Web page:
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Offline dholvrsn

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belt tensioner
« on: June 30, 2012, 07:38:20 PM »
I'm running running a late '80s 2.3 serpentine belt setup on Wee Beastie. The alternator and power steering belt seem to be slipping. I'm wondering if the spring in the tensioner is going week after ~25 years. Is there any way to check them with a torque wrench or anything? Thanks!
'80 MPG Pony, '80-'92
'79 porthole wagon, '06-on
'80 trunk model. '17-on
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'98 Dodge Ram 1500
'95 Buick Riviera
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'57 Studebaker Silver Hawk
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Offline oldkayaker

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Re: belt tensioner
« Reply #1 on: July 01, 2012, 04:01:12 AM »
I checked the 86 and 92 manuals and found nothing about checking the belt tensioner spring force.  If the belt length wear indicators on the tensioner are in range, the belt tension is suppose to be good (assuming I read the manuals correct this time).  My 86 5.0 with ~200k milage is still working good with the original tensioner spring.  Of course this is just one data point and your tensioner history is probably different. 
 
Guesses at cause and solutions:
New belt that has not seated in yet - may fix itself.
Contamination on belt - clean belt.
The new larger alternator is being spun too fast - larger alternator pulley (need longer belt for this).
 
That 6G alternator is a nice upgrade.  Good luck with the problem.
Jerry J - Jupiter, Florida

Offline dholvrsn

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Re: belt tensioner
« Reply #2 on: July 01, 2012, 07:25:28 PM »
Okay, thanks!


I've went out and measured alternator pulleys and discovered that the 6G had a 2" pulley and the old alternator had a 2-3/8" pulley.


I'll probably start with getting a 15/16 or 24mm wrench and swapping pulleys.
'80 MPG Pony, '80-'92
'79 porthole wagon, '06-on
'80 trunk model. '17-on
-----
'98 Dodge Ram 1500
'95 Buick Riviera
'63 Studebaker Champ
'57 Studebaker Silver Hawk
'51 Studebaker Commander Starlight
'47 Studebaker Champion
'41 Studebaker Commander Land Cruiser

Offline dholvrsn

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Re: belt tensioner
« Reply #3 on: July 03, 2012, 02:14:08 PM »
I swapped pulleys today. I will see if that helps. I got the alternator nut as tight as I could but not as tight as I wanted too. I need to borrow an impact wrench and do that thick cloth glove and impact wrench thingie....
'80 MPG Pony, '80-'92
'79 porthole wagon, '06-on
'80 trunk model. '17-on
-----
'98 Dodge Ram 1500
'95 Buick Riviera
'63 Studebaker Champ
'57 Studebaker Silver Hawk
'51 Studebaker Commander Starlight
'47 Studebaker Champion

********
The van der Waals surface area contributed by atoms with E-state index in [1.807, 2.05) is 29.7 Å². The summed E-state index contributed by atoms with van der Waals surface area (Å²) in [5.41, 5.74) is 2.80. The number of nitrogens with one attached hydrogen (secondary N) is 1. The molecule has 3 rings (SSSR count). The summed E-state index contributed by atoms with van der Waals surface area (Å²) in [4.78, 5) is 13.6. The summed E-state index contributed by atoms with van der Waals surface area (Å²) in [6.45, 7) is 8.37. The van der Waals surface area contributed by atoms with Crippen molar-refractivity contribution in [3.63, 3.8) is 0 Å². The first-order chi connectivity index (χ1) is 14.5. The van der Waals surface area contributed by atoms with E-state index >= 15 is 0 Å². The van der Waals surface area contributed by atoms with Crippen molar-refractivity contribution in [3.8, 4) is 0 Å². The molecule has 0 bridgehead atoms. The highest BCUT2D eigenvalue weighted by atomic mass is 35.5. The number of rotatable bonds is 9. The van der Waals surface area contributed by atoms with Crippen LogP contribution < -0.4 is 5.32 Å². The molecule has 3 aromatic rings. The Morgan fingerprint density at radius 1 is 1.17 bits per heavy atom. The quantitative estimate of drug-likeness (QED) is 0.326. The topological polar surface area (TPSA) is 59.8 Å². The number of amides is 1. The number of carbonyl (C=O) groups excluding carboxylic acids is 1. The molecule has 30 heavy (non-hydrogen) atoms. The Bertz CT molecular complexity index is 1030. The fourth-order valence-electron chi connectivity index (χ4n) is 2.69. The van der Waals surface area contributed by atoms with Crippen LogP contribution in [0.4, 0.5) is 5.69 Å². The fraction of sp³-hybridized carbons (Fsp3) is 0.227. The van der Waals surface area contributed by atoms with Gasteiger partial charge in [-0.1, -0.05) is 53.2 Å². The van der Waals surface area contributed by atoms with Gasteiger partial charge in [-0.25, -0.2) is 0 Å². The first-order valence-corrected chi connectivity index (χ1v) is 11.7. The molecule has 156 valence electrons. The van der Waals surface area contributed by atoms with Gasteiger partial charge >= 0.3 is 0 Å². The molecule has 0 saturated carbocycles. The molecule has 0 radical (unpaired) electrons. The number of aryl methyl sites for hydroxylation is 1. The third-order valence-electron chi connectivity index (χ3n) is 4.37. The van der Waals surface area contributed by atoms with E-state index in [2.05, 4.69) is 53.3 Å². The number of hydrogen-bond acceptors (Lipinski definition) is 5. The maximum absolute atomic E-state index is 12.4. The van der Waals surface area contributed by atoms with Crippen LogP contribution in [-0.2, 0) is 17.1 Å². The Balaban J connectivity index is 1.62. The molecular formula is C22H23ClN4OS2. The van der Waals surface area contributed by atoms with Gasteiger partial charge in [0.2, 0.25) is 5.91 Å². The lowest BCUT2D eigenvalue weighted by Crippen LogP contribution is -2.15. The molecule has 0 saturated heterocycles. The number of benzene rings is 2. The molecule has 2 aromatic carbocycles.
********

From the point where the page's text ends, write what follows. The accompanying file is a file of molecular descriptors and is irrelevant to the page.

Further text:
'41 Studebaker Commander Land Cruiser

Offline oldkayaker

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Re: belt tensioner
« Reply #4 on: July 04, 2012, 09:49:24 AM »
I used a 1/2" impact to loosen them up and the same for assembly, just hoped for the right torque.  I wrapped the external fan with a towel to hold on to it.  Not sure how to do those with no external fans.  The '92 manual shows dissassmbling the alternator and putting the rotor in a vise while torquing the nut (sounds like work).  Remember to recheck the tensioner wear indicator to be in range with the larger pulley.  I will keep my fingers crossed that pulley swap fixes the problem.
 
 
Jerry J - Jupiter, Florida

Offline dholvrsn

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Re: belt tensioner
« Reply #5 on: July 17, 2012, 12:14:55 PM »
You're making me reminisce about Renz (and probably Pratt and others) at Grandpa Skow's old Allis Chalmers dealership who would hold the alternator pulley with a thick cloth glove and hammer away on the nut with an impact wrench. And generators too. They'd fix stuff going way back to the WC days.....


Anyway, I was fooling with a belt tension gauge this morning and discovered that the gauge only goes up to 50 lbs and both belts are way above that. So a Pintkurstang is a way different animal than the Siemens ElectroCom DBCS994.... Even with that pesky DIOSS or CIOSS upgrade....  ::)


I did take a torque wrench to the AC and Alternator tensioners this morning. It takes about 15 ft-lbs more to move the AC side, so I'm guessing that it's Saint Henry's way of telling me that the alternator tensioner is all worn and wimpy.


Anyway, I've just bought a NOS replacement with pulley off eBay for $45.


Since the lower outlet on the radiator started leaking, that's been pulled and in the shop. And when it goes back in, I'm 99% likely to replace my no-name electric fan with an 8-blade thermo-clutch fan out of an '80s-'90s Ranger. I picked that up for $5 at a swap meet two or three (or maybe more) years ago for just in case.
'80 MPG Pony, '80-'92
'79 porthole wagon, '06-on
'80 trunk model. '17-on
-----
'98 Dodge Ram 1500
'95 Buick Riviera
'63 Studebaker Champ
'57 Studebaker Silver Hawk
'51 Studebaker Commander Starlight
'47 Studebaker Champion
'41 Studebaker Commander Land Cruiser

Offline oldkayaker

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Re: belt tensioner
« Reply #6 on: July 17, 2012, 03:44:18 PM »
Never thought of checking the tensioner spring with a torque wrench.  So got curious and went through some old ones and got the ft-lb numbers below.  This was done with the bracket in a vice and the torque wrench on the pulley nut.  The range is from the start to the end on the wear range indicator.  One did not have the indicator so did not measure that one.  Also below is a jpg of the 92 manual page on the wear indicator that I am talking about (hard to describe).
AC side:          alternator side:
13-17              14-18
15-22              16-23
15-23              17-25
17-24
Jerry J - Jupiter, Florida